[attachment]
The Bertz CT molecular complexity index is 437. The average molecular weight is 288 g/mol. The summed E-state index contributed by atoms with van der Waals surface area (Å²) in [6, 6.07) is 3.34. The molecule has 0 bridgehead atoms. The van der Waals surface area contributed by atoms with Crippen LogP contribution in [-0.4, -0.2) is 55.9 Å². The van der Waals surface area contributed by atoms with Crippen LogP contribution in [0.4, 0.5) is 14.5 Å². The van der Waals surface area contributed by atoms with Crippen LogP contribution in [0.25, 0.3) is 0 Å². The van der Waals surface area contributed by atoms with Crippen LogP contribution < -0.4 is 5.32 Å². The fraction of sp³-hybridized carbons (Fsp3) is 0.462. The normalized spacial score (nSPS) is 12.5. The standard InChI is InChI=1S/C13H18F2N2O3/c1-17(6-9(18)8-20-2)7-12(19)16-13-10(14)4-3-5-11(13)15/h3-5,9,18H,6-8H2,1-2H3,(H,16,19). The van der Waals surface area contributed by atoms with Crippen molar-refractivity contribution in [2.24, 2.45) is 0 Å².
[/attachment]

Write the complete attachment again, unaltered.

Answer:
The Bertz CT molecular complexity index is 437. The average molecular weight is 288 g/mol. The summed E-state index contributed by atoms with van der Waals surface area (Å²) in [6, 6.07) is 3.34. The molecule has 0 bridgehead atoms. The van der Waals surface area contributed by atoms with Crippen LogP contribution in [-0.4, -0.2) is 55.9 Å². The van der Waals surface area contributed by atoms with Crippen LogP contribution in [0.4, 0.5) is 14.5 Å². The van der Waals surface area contributed by atoms with Crippen LogP contribution in [0.25, 0.3) is 0 Å². The van der Waals surface area contributed by atoms with Crippen LogP contribution < -0.4 is 5.32 Å². The fraction of sp³-hybridized carbons (Fsp3) is 0.462. The normalized spacial score (nSPS) is 12.5. The standard InChI is InChI=1S/C13H18F2N2O3/c1-17(6-9(18)8-20-2)7-12(19)16-13-10(14)4-3-5-11(13)15/h3-5,9,18H,6-8H2,1-2H3,(H,16,19). The van der Waals surface area contributed by atoms with Crippen molar-refractivity contribution in [2.24, 2.45) is 0 Å².